Variety is an inherent fringe benefit of my job, but rarely does it get more jarring than in these past two weeks, which have taken me from the famine zone in Africa’s Sahel region to glittering beachside hotels in Brazil.

In rural Niger, we filmed the withering bodies of children and a scramble by government and aid agencies to contain the effects of what has become chronic hunger. In Rio de Janeiro this week, world leaders will try to update agreements reached at the Earth Summit here in 1992, which addressed global environmental issues that threaten food security in places like Niger and complicate efforts to attack poverty everywhere.

The results of 1992 summit and other high-level global agreements have at best been mixed. There has been progress in restoring the ozone layer, for example, but carbon dioxide emissions increased 38 percent between 1990 and 2008. Eighty-five percent of the oceans’ fish stocks are now “over-exploited, depleted, recovering or fully exploited,” according to a U.N. report called “Resilient People, Resilient Planet.” 

The number of people living in absolute poverty (at or below $1.25 per day) has declined substantially, and per-capita gross domestic product grew 75 percent between 1992 and 2005. But the gains have been geographically lopsided, with China and distantly second India accounting for most of them. The number of hungry people actually has increased – particularly in sub-Saharan Africa – due to poor access to food and rising prices, while environmental degradation imperils future food production.

Globally, there is growing inequality between the haves and have-nots. Of all the proxies for the gaping divide, this one from the U.N. report stands out for me: “Food wasted by consumers in high-income countries (222 million tons) is roughly equal to the entire food production of sub-Saharan Africa (230 million tons).”

In poor countries, food tends to be lost in storage and transportation. In wealthy countries, the greatest waste occurs at the retail and consumer levels. But the total amount lost is nearly the same among the rich as among the poor. In all, about 30 to 40 percent of the food humans produce is never eaten.

I was invited to Rio to moderate a panel called “Sustainable Development for Fighting Poverty,” one of a series of public discussions prior to the main “Rio+20” conference. Organized by the Brazilian government, the goal of this pre-conference was to add the voices of ordinary citizens to the discourse and agreements.

Among the recommendations from our panel were a commitment to ensure access to education (globally, 67 million children did not attend school in 2009), health care, water and sanitation (2.6 billion people lack access to the latter) and a sharing of both modern and traditional technology that could lead to improved yields and sustainable agricultural production.

Among the panelists, as among the thousands of people involved in online discussions and debates, there was little optimism that Rio+20 will lead to substantive action on the myriad challenges of sustainable development, especially given current political and economic realities in key nations. While more than 100 heads of state will be attending the conference, the leaders of the United States, Germany and Britain will not be among them.

With some of the most powerful countries distracted by other crises, one cannot help but wonder how worlds as disparate as rural Niger and beachside Rio can find common ground.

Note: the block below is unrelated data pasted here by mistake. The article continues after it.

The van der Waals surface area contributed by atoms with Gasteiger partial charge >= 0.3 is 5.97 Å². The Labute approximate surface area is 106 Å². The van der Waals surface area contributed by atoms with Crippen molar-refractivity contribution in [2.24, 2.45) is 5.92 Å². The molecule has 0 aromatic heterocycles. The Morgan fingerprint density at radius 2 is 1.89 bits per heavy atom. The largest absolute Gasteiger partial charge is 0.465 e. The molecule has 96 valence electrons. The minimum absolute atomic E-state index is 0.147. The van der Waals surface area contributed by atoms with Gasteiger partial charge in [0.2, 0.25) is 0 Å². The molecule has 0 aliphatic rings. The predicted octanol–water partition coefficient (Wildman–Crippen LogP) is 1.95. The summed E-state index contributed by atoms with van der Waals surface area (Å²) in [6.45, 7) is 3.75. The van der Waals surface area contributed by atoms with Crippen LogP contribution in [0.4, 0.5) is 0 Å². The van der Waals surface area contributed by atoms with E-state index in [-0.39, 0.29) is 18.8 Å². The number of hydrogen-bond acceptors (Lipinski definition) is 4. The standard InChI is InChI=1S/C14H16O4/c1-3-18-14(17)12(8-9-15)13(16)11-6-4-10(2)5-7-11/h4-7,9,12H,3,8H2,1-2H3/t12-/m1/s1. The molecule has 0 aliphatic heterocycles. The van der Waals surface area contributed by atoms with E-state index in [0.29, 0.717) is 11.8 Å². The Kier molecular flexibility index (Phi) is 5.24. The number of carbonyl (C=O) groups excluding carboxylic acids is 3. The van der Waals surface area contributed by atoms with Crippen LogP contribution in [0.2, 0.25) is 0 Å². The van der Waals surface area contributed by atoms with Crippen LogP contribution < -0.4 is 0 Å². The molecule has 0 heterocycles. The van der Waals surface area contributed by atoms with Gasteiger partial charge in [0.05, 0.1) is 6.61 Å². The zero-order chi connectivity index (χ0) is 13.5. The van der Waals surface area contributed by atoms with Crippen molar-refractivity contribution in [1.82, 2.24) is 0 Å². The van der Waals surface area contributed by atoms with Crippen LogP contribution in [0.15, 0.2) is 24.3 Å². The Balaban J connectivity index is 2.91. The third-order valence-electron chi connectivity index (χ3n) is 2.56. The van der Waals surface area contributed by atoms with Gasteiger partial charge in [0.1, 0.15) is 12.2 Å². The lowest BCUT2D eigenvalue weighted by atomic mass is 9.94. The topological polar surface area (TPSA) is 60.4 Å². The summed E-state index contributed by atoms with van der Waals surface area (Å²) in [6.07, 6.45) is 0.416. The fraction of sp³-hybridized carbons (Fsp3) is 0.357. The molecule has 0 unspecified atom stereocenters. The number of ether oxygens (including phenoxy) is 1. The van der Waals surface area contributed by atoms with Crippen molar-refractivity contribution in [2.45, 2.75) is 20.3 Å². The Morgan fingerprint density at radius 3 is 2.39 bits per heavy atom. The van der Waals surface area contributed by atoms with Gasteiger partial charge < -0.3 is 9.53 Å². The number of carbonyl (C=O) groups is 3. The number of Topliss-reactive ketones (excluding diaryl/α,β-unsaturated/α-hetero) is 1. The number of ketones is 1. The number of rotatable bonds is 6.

And yet, the need for common ground couldn’t be more urgent. One panelist, Pavan Sukhdev, a former banker and consultant on sustainable growth, said that in a world of finite and dwindling resources, with a population that will reach 9 billion by 2050, sustainability is not an option, but an imperative. Already, he said, we are spending nature’s principal, not its interest.

Fred de Sam Lazaro reported a story for the “Food for 9 Billion” series from east Africa in April and recently traveled to west Africa for a piece on efforts to avert future food shortages there. He spent the last few days in Rio de Janeiro, where world leaders are gathered for the U.N. Conference on Sustainable Development this week. Look for his report from west Africa’s Sahel region on PBS NewsHour in July.

+ More from the blog
+ Food for 9 Billion

Creative Commons License

Republish our articles for free, online or in print, under a Creative Commons license.

Fred de Sam Lazaro is director of the Project for Under-Told Stories, a program that combines international journalism and teaching, and a senior distinguished fellow at the Hendrickson Institute for Ethical Leadership at Saint Mary's University of Minnesota, in the Twin Cities and Winona, Minn. He has served with the NewsHour since 1985 and is a regular contributor and substitute anchor for PBS' Religion and Ethics Newsweekly. He also has directed films from India and the Democratic Republic of Congo for the acclaimed documentary series, "Wide Angle." Fred has reported from 50 countries: from Haiti to sub-Saharan Africa to south Asia, he has focused on stories that are under-reported in the mainstream U.S. media. In addition to regularly covering AIDS, public health concerns, development issues and social entrepreneurship, he led the first American crew to report on the crisis in Sudan's Darfur region. Fred is the recipient of an honorary doctorate, numerous journalism awards and media fellowships from the Kaiser Family Foundation and the University of Michigan. He is a trustee at the College of St. Scholastica, in Duluth, Minn., his alma mater. He serves on the board of MinnPost, an online nonprofit Minnesota-based news service, and also has served on the boards of the Asian American Journalists Association and the Children's Law Center of Minnesota. Fred was born in Bangalore, India and lives in St. Paul.